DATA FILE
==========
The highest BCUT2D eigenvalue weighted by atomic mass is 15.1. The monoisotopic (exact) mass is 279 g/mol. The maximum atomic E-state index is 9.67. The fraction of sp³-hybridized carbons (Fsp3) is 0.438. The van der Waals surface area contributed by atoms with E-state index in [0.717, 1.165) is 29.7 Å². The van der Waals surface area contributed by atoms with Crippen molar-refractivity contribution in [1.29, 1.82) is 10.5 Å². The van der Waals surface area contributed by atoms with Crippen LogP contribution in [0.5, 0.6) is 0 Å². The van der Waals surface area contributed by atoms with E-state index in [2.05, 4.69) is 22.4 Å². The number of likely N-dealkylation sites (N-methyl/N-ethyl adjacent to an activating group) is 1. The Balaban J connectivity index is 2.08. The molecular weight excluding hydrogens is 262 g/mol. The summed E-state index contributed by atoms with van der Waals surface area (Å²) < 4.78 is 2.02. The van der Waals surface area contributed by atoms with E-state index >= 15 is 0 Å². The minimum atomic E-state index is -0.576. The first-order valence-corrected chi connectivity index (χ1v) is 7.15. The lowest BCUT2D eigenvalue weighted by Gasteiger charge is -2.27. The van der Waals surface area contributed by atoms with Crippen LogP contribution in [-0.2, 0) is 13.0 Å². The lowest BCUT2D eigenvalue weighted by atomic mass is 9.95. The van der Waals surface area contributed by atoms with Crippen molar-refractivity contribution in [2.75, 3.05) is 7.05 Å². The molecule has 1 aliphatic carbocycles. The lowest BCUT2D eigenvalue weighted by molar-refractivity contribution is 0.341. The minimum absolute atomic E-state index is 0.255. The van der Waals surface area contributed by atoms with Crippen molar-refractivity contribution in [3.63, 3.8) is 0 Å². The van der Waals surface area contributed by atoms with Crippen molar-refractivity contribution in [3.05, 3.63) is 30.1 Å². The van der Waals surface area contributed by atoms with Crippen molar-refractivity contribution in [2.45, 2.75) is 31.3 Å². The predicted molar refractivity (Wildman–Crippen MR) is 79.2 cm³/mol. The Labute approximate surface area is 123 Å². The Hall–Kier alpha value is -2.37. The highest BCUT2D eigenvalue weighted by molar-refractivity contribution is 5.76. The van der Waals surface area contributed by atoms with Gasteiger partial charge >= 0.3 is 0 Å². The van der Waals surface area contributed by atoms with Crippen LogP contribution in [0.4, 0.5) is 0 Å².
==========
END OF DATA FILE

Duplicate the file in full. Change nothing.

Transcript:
The highest BCUT2D eigenvalue weighted by atomic mass is 15.1. The monoisotopic (exact) mass is 279 g/mol. The maximum atomic E-state index is 9.67. The fraction of sp³-hybridized carbons (Fsp3) is 0.438. The van der Waals surface area contributed by atoms with E-state index in [0.717, 1.165) is 29.7 Å². The van der Waals surface area contributed by atoms with Crippen molar-refractivity contribution in [1.29, 1.82) is 10.5 Å². The van der Waals surface area contributed by atoms with Crippen LogP contribution in [0.5, 0.6) is 0 Å². The van der Waals surface area contributed by atoms with E-state index in [2.05, 4.69) is 22.4 Å². The number of likely N-dealkylation sites (N-methyl/N-ethyl adjacent to an activating group) is 1. The Balaban J connectivity index is 2.08. The molecular weight excluding hydrogens is 262 g/mol. The summed E-state index contributed by atoms with van der Waals surface area (Å²) < 4.78 is 2.02. The van der Waals surface area contributed by atoms with E-state index >= 15 is 0 Å². The minimum atomic E-state index is -0.576. The first-order valence-corrected chi connectivity index (χ1v) is 7.15. The lowest BCUT2D eigenvalue weighted by Gasteiger charge is -2.27. The van der Waals surface area contributed by atoms with Crippen LogP contribution in [-0.2, 0) is 13.0 Å². The lowest BCUT2D eigenvalue weighted by atomic mass is 9.95. The van der Waals surface area contributed by atoms with Crippen molar-refractivity contribution in [2.75, 3.05) is 7.05 Å². The molecule has 1 aliphatic carbocycles. The lowest BCUT2D eigenvalue weighted by molar-refractivity contribution is 0.341. The minimum absolute atomic E-state index is 0.255. The van der Waals surface area contributed by atoms with Crippen molar-refractivity contribution in [3.63, 3.8) is 0 Å². The van der Waals surface area contributed by atoms with Crippen molar-refractivity contribution in [3.05, 3.63) is 30.1 Å². The van der Waals surface area contributed by atoms with Crippen molar-refractivity contribution in [2.45, 2.75) is 31.3 Å². The predicted molar refractivity (Wildman–Crippen MR) is 79.2 cm³/mol. The Labute approximate surface area is 123 Å². The Hall–Kier alpha value is -2.37. The highest BCUT2D eigenvalue weighted by molar-refractivity contribution is 5.76. The van der Waals surface area contributed by atoms with Gasteiger partial charge >= 0.3 is 0 Å². The van der Waals surface area contributed by atoms with Crippen LogP contribution in [0.4, 0.5) is 0 Å².